June 20, 2014 at 3:25 p.m.

Bermuda ferns on threatened species list

Bermuda ferns on threatened species list
Bermuda ferns on threatened species list

By Department of Communication and Information- | Comments: 0 | Leave a comment

The International Union for the Conservation of Nature (IUCN) released their latest Red List of Threatened Species on June 10th; including two new entries from Bermuda – the Governor Laffan’s Fern and Bermuda Shield Fern. The IUCN Red List of Threatened Species is seen as the global standard for assessing the extinction risk faced by the world’s endangered species.

“A Red List assessment takes into account a number of scientifically rigorous criteria which are used to establish the conservation status of a species,” explained the Biodiversity Officer at the Department of Conservation Services, Alison Copeland. “A number of Bermudian species, such as the Skink and Cahow already appear on the Red List, but most of Bermuda’s endemic plants have never been assessed.”

The Red List assessments for Bermuda’s endemic plants are being compiled by the Department of Conservation Services in collaboration with the UK Overseas Territories Programme from the Royal Botanic Gardens Kew, as part of an effort to Red List endemic plants which occur in the Overseas Territories.

In total nine Bermudian species will undergo Red List assessments over the next year. In addition to the Governor Laffan’s Fern and Bermuda Shield Fern which have been completed and appear on the new list; species that are still undergoing assessment are the Bermuda Peperomia, Bermuda Sedge, Darrell’s Fleabane and Bermuda Bean. Three endemic trees, the Bermuda Cedar, Olivewood and Bermuda Palmetto already appear on the Red List and will be re-assessed to update the existing listing.

These assessments involve considerable work in the field; mapping the locations of endemic plant populations, recording counts of mature individuals and juveniles, looking for signs of reproduction within the population, documenting threats and potential threats to each population and summarizing the habitat.

Red list assessments also involve library research on the historic distributions of these plants, the name changes many have undergone over the years, and gathering information on current and planned conservation activities.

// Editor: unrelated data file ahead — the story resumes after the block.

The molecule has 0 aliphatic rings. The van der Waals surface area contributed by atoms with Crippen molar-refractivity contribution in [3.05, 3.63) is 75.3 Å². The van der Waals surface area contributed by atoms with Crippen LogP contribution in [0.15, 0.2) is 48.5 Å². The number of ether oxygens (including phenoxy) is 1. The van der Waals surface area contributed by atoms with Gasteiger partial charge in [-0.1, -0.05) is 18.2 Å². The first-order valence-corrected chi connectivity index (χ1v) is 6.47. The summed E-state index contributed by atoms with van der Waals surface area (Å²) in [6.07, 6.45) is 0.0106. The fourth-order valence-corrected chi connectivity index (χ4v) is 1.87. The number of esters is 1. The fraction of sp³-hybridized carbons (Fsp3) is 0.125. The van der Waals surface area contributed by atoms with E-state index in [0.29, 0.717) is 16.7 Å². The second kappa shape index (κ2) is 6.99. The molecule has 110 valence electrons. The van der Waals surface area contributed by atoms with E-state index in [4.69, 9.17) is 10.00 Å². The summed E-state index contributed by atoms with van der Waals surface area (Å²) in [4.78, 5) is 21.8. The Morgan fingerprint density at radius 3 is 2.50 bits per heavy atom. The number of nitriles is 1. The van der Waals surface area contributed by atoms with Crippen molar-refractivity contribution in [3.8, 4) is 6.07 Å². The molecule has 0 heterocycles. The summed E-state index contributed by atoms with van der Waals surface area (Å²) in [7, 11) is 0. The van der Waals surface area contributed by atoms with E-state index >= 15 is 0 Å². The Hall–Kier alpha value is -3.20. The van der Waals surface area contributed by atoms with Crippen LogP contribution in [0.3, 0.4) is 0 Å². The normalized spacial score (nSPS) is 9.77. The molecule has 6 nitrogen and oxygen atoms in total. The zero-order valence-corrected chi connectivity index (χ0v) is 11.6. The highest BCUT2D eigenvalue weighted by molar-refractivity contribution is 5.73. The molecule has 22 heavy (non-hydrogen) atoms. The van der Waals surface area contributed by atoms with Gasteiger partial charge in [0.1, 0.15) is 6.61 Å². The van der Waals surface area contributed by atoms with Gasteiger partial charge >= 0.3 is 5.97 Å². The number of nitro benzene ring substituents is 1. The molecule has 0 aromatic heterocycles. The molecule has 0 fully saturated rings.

Ms Copeland explained: “In order to be listed on the IUCN Red List, species must meet a list of strict criteria. We need to know as closely as possible how many mature individuals remain in the wild and if they are reproducing. We also need to know why the species has declined, what the threats to it are, and if those threats can be stopped. We enter all the variables into the Red List assessment and it weighs the positive and negative data and produces a conservation status. The options for status range from Extinct in the Wild, to Critically Endangered, Endangered, Vulnerable, Near Threatened or of Least Concern.

“ ‘Positives’ are things like conservation actions that are being taken, threats that are being reduced etc. ‘Negatives’ are things like known or suspect continuing decline, identified threats, and having too much of the total population in one place.”

During the preparation of these assessments, much new information was collected on the status of Bermuda’s endemic plants, the threats they face and the distribution of the remaining populations.

There are not a lot of species with an ‘Extinct in the Wild’ status on the IUCN Red List, and because of that special status, the Governor Laffan’s Fern is featured in IUCN’s global media release announcing the updated June Red List. The release can be found here: http://www.iucn.org/?14964/IUCN-Red-List-raises-more-red-flags-for-threatened-species

Bermuda Shield Fern

The Bermuda Shield Fern lives on damp rock faces and at the mouths of caves and rocky outcrops in mature woodland. It  appears on the June 2014 Red List as ‘Endangered’.

This species is listed as endangered as there are so few individuals remaining, and it is only known to occur in three locations on the island. As it is an endemic species, these 3 locations are its global distribution. Also the quality of its habitat continues to decline because of invasive species and human activities.

Governor Laffan’s Fern

The Governor Laffan’s Fern has been assessed as being ‘Extinct in the Wild’. This term is applied to species which are on the last step of the path to extinction. This fern was last seen growing wild in Bermuda in 1905, and repeated attempts to rediscover it over the last 100 years have failed. This species has survived to present day as a potted plant. It is hoped that Red Listing the species will attract interest and much needed funding for the recovery of this species.

For more information on the IUCN Red List go to: http://www.iucnredlist.org/

The following link contains links to the two published fern assessments: http://www.conservation.bm/red-listing-project/


You must login to comment.

The Bermuda Sun bids farewell...

JUL 30, 2014: It marked the end of an era as our printers and collators produced the very last edition of the Bermuda Sun.



28 29 30 1 2 3 4
5 6 7 8 9 10 11
12 13 14 15 16 17 18
19 20 21 22 23 24 25
26 27 28 29 30 31 1

To Submit an Event Sign in first

Today's Events

No calendar events have been scheduled for today.